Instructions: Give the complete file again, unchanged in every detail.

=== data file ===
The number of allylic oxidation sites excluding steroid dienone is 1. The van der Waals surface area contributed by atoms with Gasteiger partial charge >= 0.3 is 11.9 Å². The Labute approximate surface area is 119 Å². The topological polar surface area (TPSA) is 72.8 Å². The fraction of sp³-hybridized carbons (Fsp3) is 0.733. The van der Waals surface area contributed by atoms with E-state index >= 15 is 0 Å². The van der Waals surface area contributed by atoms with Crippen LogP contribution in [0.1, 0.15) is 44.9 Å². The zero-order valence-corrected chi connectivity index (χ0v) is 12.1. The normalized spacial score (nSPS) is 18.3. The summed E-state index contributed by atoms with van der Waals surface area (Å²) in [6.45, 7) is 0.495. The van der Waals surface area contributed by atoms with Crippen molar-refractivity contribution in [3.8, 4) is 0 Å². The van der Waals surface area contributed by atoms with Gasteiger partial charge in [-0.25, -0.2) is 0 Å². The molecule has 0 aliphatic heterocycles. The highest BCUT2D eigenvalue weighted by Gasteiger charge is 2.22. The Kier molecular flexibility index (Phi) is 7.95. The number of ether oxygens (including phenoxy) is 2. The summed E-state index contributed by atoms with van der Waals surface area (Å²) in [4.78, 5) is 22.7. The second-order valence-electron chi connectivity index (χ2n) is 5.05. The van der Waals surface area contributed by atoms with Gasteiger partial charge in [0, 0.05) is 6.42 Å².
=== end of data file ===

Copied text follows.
The number of allylic oxidation sites excluding steroid dienone is 1. The van der Waals surface area contributed by atoms with Gasteiger partial charge >= 0.3 is 11.9 Å². The Labute approximate surface area is 119 Å². The topological polar surface area (TPSA) is 72.8 Å². The fraction of sp³-hybridized carbons (Fsp3) is 0.733. The van der Waals surface area contributed by atoms with E-state index >= 15 is 0 Å². The van der Waals surface area contributed by atoms with Crippen LogP contribution in [0.1, 0.15) is 44.9 Å². The zero-order valence-corrected chi connectivity index (χ0v) is 12.1. The normalized spacial score (nSPS) is 18.3. The summed E-state index contributed by atoms with van der Waals surface area (Å²) in [6.45, 7) is 0.495. The van der Waals surface area contributed by atoms with Crippen molar-refractivity contribution in [3.8, 4) is 0 Å². The van der Waals surface area contributed by atoms with Gasteiger partial charge in [-0.25, -0.2) is 0 Å². The molecule has 0 aliphatic heterocycles. The highest BCUT2D eigenvalue weighted by Gasteiger charge is 2.22. The Kier molecular flexibility index (Phi) is 7.95. The number of ether oxygens (including phenoxy) is 2. The summed E-state index contributed by atoms with van der Waals surface area (Å²) in [4.78, 5) is 22.7. The second-order valence-electron chi connectivity index (χ2n) is 5.05. The van der Waals surface area contributed by atoms with Gasteiger partial charge in [0, 0.05) is 6.42 Å².